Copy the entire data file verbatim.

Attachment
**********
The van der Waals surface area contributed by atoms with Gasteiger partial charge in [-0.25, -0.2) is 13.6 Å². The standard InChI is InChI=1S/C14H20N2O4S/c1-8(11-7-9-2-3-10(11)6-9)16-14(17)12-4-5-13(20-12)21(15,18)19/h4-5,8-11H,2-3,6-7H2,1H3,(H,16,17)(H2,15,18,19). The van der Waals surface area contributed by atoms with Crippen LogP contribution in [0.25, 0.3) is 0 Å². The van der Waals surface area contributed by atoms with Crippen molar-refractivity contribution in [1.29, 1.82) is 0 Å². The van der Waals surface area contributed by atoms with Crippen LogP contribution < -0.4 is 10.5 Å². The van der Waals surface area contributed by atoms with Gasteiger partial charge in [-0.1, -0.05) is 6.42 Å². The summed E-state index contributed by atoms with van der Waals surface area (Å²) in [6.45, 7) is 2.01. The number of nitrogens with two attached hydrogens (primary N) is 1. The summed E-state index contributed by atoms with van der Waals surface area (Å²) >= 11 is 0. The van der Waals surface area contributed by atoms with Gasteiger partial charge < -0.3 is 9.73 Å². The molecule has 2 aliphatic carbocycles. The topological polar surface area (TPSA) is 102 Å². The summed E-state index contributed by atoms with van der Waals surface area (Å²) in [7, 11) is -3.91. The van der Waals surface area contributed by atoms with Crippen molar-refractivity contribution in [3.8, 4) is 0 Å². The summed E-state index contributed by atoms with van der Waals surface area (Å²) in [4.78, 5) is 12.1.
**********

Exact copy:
The van der Waals surface area contributed by atoms with Gasteiger partial charge in [-0.25, -0.2) is 13.6 Å². The standard InChI is InChI=1S/C14H20N2O4S/c1-8(11-7-9-2-3-10(11)6-9)16-14(17)12-4-5-13(20-12)21(15,18)19/h4-5,8-11H,2-3,6-7H2,1H3,(H,16,17)(H2,15,18,19). The van der Waals surface area contributed by atoms with Crippen LogP contribution in [0.25, 0.3) is 0 Å². The van der Waals surface area contributed by atoms with Crippen molar-refractivity contribution in [1.29, 1.82) is 0 Å². The van der Waals surface area contributed by atoms with Crippen LogP contribution < -0.4 is 10.5 Å². The van der Waals surface area contributed by atoms with Gasteiger partial charge in [-0.1, -0.05) is 6.42 Å². The summed E-state index contributed by atoms with van der Waals surface area (Å²) in [6.45, 7) is 2.01. The number of nitrogens with two attached hydrogens (primary N) is 1. The summed E-state index contributed by atoms with van der Waals surface area (Å²) >= 11 is 0. The van der Waals surface area contributed by atoms with Gasteiger partial charge < -0.3 is 9.73 Å². The molecule has 2 aliphatic carbocycles. The topological polar surface area (TPSA) is 102 Å². The summed E-state index contributed by atoms with van der Waals surface area (Å²) in [7, 11) is -3.91. The van der Waals surface area contributed by atoms with Crippen molar-refractivity contribution in [3.8, 4) is 0 Å². The summed E-state index contributed by atoms with van der Waals surface area (Å²) in [4.78, 5) is 12.1.